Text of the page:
We enter into agreements in the normal course of business with various vendors, which are generally cancellable upon notice. Payments due upon cancellation consist only of payments for services provided or expenses incurred, including non-cancellable obligations of service providers, up to the date of cancellation.
In addition, under various licensing agreements to which we are a party, we are obligated to pay annual license maintenance fees and may be required to make milestone payments and to pay royalties and other amounts to third parties. The payment obligations under these agreements are contingent upon future events, such as our achievement of specified milestones or generating product revenue, and the amount, timing and likelihood of such payments are not known. Amounts related to contingent milestone payments are not considered contractual obligations as they are contingent on the successful achievement of certain milestones. These contingent milestones may not be achieved. We cannot estimate or predict when, or if, these amounts will become due. See Note 9 in the accompanying notes to the consolidated financial statements included in Part I, Item 1 of this Form 10-Q for further information.
On June 17, 2021, and as amended on August 3, 2021, we entered into a non-cancelable purchase obligation for a subscription to the Palantir Foundry cloud platform, including support services, updates, and related professional services with Palantir for $9.3 million payable over three years, we have paid $3.0 million and the remaining $6.3 million is due in quarterly installments starting on October 1, 2022 continuing through September 30, 2024.
See Note 9 in the accompanying notes to the consolidated financial statements included in Part I, Item 1 of this Form 10-Q for further information.
Director and Officer Indemnification
We have entered into indemnification agreements with our directors and certain officers and employees that will require us, among other things, to indemnify them against certain liabilities that may arise by reason of their status or service as directors, officers, or employees. No demands have been made upon us to provide indemnification under such agreements and there are no claims that we are aware of that could have a material effect on our condensed consolidated balance sheets, condensed consolidated statements of operations and comprehensive loss, condensed consolidated statements of stockholders' equity, or condensed consolidated statements of cash flows.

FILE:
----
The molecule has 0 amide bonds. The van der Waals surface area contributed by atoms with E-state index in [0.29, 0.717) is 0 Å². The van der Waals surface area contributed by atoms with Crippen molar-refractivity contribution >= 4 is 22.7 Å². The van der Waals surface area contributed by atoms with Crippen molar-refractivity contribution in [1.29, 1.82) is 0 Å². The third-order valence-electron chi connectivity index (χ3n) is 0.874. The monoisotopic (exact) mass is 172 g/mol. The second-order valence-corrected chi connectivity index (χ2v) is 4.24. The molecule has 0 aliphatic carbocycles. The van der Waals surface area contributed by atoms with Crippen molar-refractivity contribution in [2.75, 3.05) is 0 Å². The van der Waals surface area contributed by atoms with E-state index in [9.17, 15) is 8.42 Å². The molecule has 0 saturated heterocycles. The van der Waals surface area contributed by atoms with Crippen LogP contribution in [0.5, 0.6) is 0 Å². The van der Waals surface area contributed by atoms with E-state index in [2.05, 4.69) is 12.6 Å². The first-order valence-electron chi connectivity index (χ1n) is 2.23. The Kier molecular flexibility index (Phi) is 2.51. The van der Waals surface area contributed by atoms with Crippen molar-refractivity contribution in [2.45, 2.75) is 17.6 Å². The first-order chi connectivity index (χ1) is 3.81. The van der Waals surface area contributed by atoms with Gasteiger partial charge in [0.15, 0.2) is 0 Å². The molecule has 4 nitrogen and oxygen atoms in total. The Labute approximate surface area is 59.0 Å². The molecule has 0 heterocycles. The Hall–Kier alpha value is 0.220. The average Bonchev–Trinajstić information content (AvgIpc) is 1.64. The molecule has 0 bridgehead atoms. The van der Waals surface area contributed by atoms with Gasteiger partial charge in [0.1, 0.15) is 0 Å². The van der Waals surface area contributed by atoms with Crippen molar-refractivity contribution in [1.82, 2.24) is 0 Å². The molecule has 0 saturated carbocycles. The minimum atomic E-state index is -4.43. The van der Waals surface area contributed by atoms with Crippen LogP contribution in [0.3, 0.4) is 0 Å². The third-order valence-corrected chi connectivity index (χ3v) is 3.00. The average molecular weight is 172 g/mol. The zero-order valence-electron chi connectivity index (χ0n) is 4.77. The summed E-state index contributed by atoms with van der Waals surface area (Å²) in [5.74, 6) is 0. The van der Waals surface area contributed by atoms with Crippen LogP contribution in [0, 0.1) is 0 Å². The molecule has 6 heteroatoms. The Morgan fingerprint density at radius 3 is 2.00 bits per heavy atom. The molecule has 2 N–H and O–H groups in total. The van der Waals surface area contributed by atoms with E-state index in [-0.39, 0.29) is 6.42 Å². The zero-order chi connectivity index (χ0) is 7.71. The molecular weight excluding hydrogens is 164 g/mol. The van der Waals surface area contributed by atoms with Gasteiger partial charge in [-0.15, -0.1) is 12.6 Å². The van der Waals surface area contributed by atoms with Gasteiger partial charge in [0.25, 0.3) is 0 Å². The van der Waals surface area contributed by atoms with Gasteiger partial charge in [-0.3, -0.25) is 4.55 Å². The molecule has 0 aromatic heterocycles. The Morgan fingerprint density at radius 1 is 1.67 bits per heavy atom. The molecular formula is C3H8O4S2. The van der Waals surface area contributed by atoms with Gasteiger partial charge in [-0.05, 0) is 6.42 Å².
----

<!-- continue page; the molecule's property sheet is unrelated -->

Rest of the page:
Pear Therapeutics, Inc. | Form 10-Q |Page 38

Table of Contents
Cash Flows
The following table provides a summary of cash flow data for each applicable period:
Nine Months Ended September 30,
(in thousands)
2022
2021
Net cash used in operating activities$(89,615)$(69,199)
Net cash (used in) provided by investing activities(21,387)4,636 
Net cash provided by financing activities1,194 16,101 
Net decrease in cash, cash equivalents, and restricted cash$(109,808)$(48,462)
Operating Activities
Net cash used in operating activities was $89.6 million for the nine months ended September 30, 2022. Net cash used in operating activities consists of a net loss of $49.1 million, adjusted for non-cash items and the effect of changes in working capital. Non-cash adjustments primarily include the change in fair value of earn-out liabilities of $41.0 million, the change in fair value of warrant liabilities of $6.1 million, and net increases in operating assets and liabilities (working capital) of $7.2 million, partially offset by stock-based compensation of $9.9 million,
Net cash used in operating activities was $69.2 million for the nine months ended September 30, 2021. Net cash used in operating activities consists of a net loss of $83.9 million, adjusted for non-cash items and the effect of changes in working capital. Non-cash adjustments that offset the net loss for the period primarily include the change in fair value of Legacy Pear warrants of $7.3 million, a loss on the issuance of convertible preferred stock of Legacy Pear of $2.1 million, and stock-based compensation expense of $2.0 million.
Investing Activities
Net cash used in investing activities was $21.4 million for the nine months ended September 30, 2022, and related primarily to the purchase of investments of $66.0 million offset by proceeds from the maturity and sale of investments of $47.0 million.